Are you entering or in menopause?

The average woman loses 10% of her bone mass between the first few years before and the first five years after her last period. Some women lose up to 20% in the menopause transition. Starting this transition with lower-than-normal bone mass (osteopenia) is a signal that you need to prioritize maintaining and rebuilding your bones during and after menopause to reduce your risk of fracture.

Do you have a family history of hip fracture?

When osteopenia is found in someone whose parent(s) have experienced a hip fracture, this may be an early warning sign of future bone fragility. If hip fracture is part your family history, further testing can help you find out if you are losing bone — and how rapidly.

Have you ever experienced a low-trauma fracture?

If you have osteopenia and have already experienced a low-trauma fracture, this is documented bone weakness and a sign that you need to place more attention on implementing a bone-building lifestyle and nutrition program as I discuss further on in this article.

Do your bone scans reveal rapid and excessive bone loss?

Because bone loss is common in women in perimenopause and menopause, finding “osteopenia” in a single bone scan may mean very little; the real concern is if subsequent scans reveal rapid and excessive bone loss beyond what’s usual during menopause. If you’re losing more than, say, 2% per year during and immediately after menopause (or more than 1% per year if you’re more than five years post menopause), then you may be on your way to osteoporosis. (But we know lots of ways to decrease bone loss in menopause.)

You’ve been told that you have osteopenia. Where do you start?

Science shows conclusively that a program of exercise, dietary changes and nutritional supplements, and lifestyle changes to reduce key bone-damaging factors is at least as effective as bone-building drugs—without the side effects. Most doctors don’t offer an osteopenia diet and exercise program as a first option for osteopenia because they think their patients won’t follow it. That may be true for some people, but you need to know that’s exactly what the Surgeon General has recommended.

That’s right — the Surgeon General of the United States said start with a natural approach focused on improved nutrition and exercise. And the only side effect of that approach is overall better health, longevity, vitality... you get the picture.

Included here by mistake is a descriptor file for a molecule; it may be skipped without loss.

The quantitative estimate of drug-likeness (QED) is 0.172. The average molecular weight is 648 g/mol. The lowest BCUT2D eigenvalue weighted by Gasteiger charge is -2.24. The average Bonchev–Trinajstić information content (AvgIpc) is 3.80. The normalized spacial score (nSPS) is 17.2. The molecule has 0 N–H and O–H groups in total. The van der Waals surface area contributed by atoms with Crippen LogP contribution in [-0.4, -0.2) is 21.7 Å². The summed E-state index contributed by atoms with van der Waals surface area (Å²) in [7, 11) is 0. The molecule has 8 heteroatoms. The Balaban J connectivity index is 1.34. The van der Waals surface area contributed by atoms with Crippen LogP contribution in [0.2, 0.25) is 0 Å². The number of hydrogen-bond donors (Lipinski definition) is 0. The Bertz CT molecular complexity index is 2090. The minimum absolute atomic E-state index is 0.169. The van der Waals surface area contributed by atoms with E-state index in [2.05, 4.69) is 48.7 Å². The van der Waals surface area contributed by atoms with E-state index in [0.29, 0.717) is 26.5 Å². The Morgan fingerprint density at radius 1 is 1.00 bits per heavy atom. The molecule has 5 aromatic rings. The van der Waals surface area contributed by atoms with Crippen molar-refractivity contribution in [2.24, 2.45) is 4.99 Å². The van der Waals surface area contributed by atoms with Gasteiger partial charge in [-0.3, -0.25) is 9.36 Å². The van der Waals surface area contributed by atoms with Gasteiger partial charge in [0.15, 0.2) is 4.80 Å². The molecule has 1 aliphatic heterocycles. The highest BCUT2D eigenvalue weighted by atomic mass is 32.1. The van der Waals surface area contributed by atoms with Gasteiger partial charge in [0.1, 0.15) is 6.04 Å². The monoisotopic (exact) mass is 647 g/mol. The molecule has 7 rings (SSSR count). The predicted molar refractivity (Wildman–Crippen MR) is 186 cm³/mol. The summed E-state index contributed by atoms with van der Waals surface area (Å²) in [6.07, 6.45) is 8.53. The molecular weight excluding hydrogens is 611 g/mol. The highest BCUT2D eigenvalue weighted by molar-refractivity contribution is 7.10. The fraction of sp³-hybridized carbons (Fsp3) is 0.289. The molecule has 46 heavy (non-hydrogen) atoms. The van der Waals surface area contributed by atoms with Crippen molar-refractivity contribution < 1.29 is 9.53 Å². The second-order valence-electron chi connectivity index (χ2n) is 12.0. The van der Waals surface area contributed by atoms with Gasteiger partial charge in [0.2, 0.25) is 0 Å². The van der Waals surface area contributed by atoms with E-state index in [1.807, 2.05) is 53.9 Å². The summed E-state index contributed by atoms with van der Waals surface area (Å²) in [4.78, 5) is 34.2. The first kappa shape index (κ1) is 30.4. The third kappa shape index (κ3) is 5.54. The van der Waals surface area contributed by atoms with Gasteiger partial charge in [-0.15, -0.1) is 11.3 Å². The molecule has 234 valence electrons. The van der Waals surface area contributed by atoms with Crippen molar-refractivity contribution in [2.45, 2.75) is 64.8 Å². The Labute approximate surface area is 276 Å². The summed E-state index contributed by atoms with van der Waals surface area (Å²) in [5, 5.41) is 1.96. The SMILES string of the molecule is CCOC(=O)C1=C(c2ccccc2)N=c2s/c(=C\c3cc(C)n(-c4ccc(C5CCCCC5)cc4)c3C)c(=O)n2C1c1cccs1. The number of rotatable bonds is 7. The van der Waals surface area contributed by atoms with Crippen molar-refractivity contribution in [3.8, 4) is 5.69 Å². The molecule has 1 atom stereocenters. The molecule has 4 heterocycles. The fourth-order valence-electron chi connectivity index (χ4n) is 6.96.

So, let’s get you the information you need to make good choices for yourself and your long-term bone health.

What do your bones need to stay strong?

First, let’s jettison one idea right away. Thin bones aren’t necessarily weak ones. (Nor are dense bones necessarily strong!)

Low bone density is one risk factor for osteoporotic fracture; however, having osteopenia doesn’t mean you will have a fracture. In fact, studies suggest that the majority all people who experience bone fractures don't have osteoporosis or even osteopenia.

Bone density alone does not determine fracture risk. There is much more involved in the equation and the real concern isn’t how thick or thin your bones are, it’s how strong they are. That’s what determines your risk for fractures, and fractures are what everyone’s concerned about.

So now the question becomes, what do you need to do to keep your bones strong?

  • Nutrition - An Alkaline Diet can nourish your bones by delivering key bone-building nutrients and balancing your pH to protect your bones. Taking a daily nutritional supplement for bone to fill any dietary gaps is also important.
  • Exercise - Load bearing exercise is critical to strengthening muscle and activating bone building. Exercise is also essential for decreasing stress and helping to improve circulation and overall health.

What if diet and exercise are not enough?

It’s going to take time for changing your diet and exercise habits to help with osteopenia. If you’re not seeing any improvement, it’s worth looking into factors that might be preventing you from getting the benefit of these changes. For instance, if you suffer from gastrointestinal disorders, it could be a sign that you’re not able to absorb nutrients well; this might be a place where taking steps to solve that problem might be in order, such as taking a high quality probiotic.

Perhaps there are foods you don’t respond well to. Eliminating them from your diet may improve your digestive health—or you might consider taking probiotics to support your gut bacteria. There may also be an underlying health issue that’s leading you to lose excess bone (thyroid disorders, for instance, are quite common in middle-age and older women). If you have nutritional gaps or special nutritional needs, supplementation with a natural bone-building supplement can deliver the nourishment your bones need for rebuilding and strengthening.

It’s also important to understand that there may be situations where the use of a bone drug is warranted for women with osteopenia — but ideally, it’s a temporary thing, not a long-term solution. If you and your doctor decide that this is the way to go, the steps described above are still important as supportive care for your bones and overall health. Remember, a bone drug is not the first step to improving bone health — it’s the last.

You are invited to empower yourself!

If you’ve been told you have osteopenia, I encourage you to complete our free fracture risk assessment quiz for more answers about your bone health and customized recommendations for your next steps. Gain a deeper understanding of how to make truly informed decisions about your bone health. The power is in your hands.

Last Updated: June 9, 2021